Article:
Last year I obtained an Advanced Certificate in Creative Writing from Aoraki Polytech in sunny, down-town Dunedin. Two days a week, five at the beginning of each term, we would gather, we twelve plus our guide (she hates the word teacher) Diane Brown, on the sixth floor of Radio Otago House. In the stuffiest room on the planet we would practice our art, fulfilling the urge to create.

When it came to graduation I do not believe I have had a happier or prouder moment than when I mounted the stage at Dunedin Town Hall to receive my Certificate.

Sunday, 20 July 2008

An apology from the heart

Dear NZSA/PEN Otago/Southland Branch colleagues,

I have failed you.
Some of you, I know, depend on the weekly newsletter update, to keep in touch with life in something called the wider world. Forgive me.
The real correspondence secretary will contact you with the time and place of the ceremonial snapping of my Swan Fountain Pen (a family heirloom) to denote loss of status and face.

It will probably take place in the Octagon before the schools get out and the children invade the area below the Robert Burns statue to swap gossip and the latest chemicals for their Friday and Saturday nights out.

Believe me it is the last time I put my hand up for anything. For those of you who were not at the first meeting of the year - there were many absentees (you know who you are) - a question was asked: would anyone like to do backup, a Plan B, for the occasional time the correspondence secretary was absent or otherwise engaged?

Muggins here stuck up his shiny freshly washed paw thinking: I could do that!

When the time came to do it all circumstances had changed. Muggins had moved house, no longer had the same ISP and could not send the newsletter as a list due to restrictions on the size of his new internet mail provider.

Most of you, it would be fair to say in my defence, know nothing of your e-mail clients and their vagaries. Three of you cannot receive mail from my server. Is that my fault?

Oh, coffee's ready (to be continued)

Saturday, 19 July 2008


Cheering crowds of Australian teens were warned of the dangers of depraved sexuality in their society by a man wearing a dress.

Neither his holiness, Pope Benedict XVI - vicar of Christ - nor his ecstatic followers showed any symptoms of irony recognition.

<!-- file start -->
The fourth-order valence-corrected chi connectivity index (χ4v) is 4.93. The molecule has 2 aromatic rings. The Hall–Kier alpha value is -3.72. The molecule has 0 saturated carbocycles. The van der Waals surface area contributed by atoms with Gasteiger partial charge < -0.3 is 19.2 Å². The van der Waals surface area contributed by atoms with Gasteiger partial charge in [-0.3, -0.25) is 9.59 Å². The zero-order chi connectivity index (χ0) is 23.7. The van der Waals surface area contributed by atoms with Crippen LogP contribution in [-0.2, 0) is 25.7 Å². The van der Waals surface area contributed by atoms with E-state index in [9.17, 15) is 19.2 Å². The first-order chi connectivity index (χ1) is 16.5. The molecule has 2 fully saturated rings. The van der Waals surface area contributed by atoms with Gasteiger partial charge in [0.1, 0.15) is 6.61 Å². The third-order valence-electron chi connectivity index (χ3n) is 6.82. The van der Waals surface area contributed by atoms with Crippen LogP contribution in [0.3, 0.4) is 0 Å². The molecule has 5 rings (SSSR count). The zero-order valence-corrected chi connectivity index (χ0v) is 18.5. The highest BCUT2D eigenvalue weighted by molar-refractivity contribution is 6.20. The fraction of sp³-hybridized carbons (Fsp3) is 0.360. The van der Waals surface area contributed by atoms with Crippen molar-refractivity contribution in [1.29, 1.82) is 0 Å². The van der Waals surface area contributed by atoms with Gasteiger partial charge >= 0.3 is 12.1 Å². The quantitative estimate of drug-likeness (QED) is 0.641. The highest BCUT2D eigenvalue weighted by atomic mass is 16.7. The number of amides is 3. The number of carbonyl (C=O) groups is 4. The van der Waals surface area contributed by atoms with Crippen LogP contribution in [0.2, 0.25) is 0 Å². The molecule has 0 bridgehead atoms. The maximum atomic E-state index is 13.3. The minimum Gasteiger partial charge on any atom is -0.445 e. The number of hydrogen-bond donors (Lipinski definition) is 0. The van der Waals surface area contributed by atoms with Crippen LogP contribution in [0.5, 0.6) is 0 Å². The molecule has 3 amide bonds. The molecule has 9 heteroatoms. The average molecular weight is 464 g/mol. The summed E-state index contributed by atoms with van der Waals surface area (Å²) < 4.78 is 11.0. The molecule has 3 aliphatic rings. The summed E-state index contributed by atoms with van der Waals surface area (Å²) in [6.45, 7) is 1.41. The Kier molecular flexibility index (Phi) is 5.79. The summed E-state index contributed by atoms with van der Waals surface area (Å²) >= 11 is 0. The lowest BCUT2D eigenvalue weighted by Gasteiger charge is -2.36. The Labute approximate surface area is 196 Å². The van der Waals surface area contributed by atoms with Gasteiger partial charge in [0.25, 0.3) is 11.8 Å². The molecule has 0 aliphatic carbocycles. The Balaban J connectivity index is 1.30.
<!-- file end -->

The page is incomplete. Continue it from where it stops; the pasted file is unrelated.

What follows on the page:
Tuesday, 15 July 2008

Never did find out

I don't know what the scuffers were doing in Stuart Street.

There was nothing in the ODT
that I could see.

What would cause
them to gather
inside a legal chambers entrance
and park their cars almost
on the pavement
causing us to slow down
and stare into their eyes -
strange, cop eyes?

Those eyes say: We know you,
we know all about you.
Keep your nose clean pal,
or you'll hear from us
sooner than you think.

Monday, 14 July 2008


Climbing wall - Cadbury's chocolate
Policemen in Stuart St. (what was that all about?)

Saturday, 12 July 2008


I am posting this from the magnificent Pine Hill/Liberton/Dalmore suburbs of Dunedin. I know views aren't everything. I love the motorway.

We got moved on Monday morning. Two new men appeared and disappeared just as quickly. We weren't worried. They had got a call back to the yard to swap trucks. The truck they would be bringing back was smaller which given the problematic access proved to be a blessing. It was good to get shifted

Saturday, 5 July 2008


We have been packing to move house for the umpteenth time. Yesterday - Saturday - was meant to be day the movers came to shift us. Naturally it snowed. Just as well really as the mover's office hadn't passed on the peculiarities of our location to the two inappropriate men who turned up.

It's not just that we live on a hill on a badly maintained gravel road but the distance from our house to where they could park the truck is considerable. The men had not been given this information. Our concerns were probably treated as neurotic by the people in the office who never get out into the field to see conditions for themselves.

The older of the two, who was also the driver, sized up the situation pretty sharpish and we decided to abandon the project for the day. He said he would have to get a third man and try again on Sunday or Tuesday.

Today is a beautiful day. From my window I can see across to the harbour cone - the snow has gone. It looks like he wasn't able to organise a team of three. We cannot contact the office which advertises as being open seven days a week. We have left messages, called the contact numbers on the answer phone and can get no-one.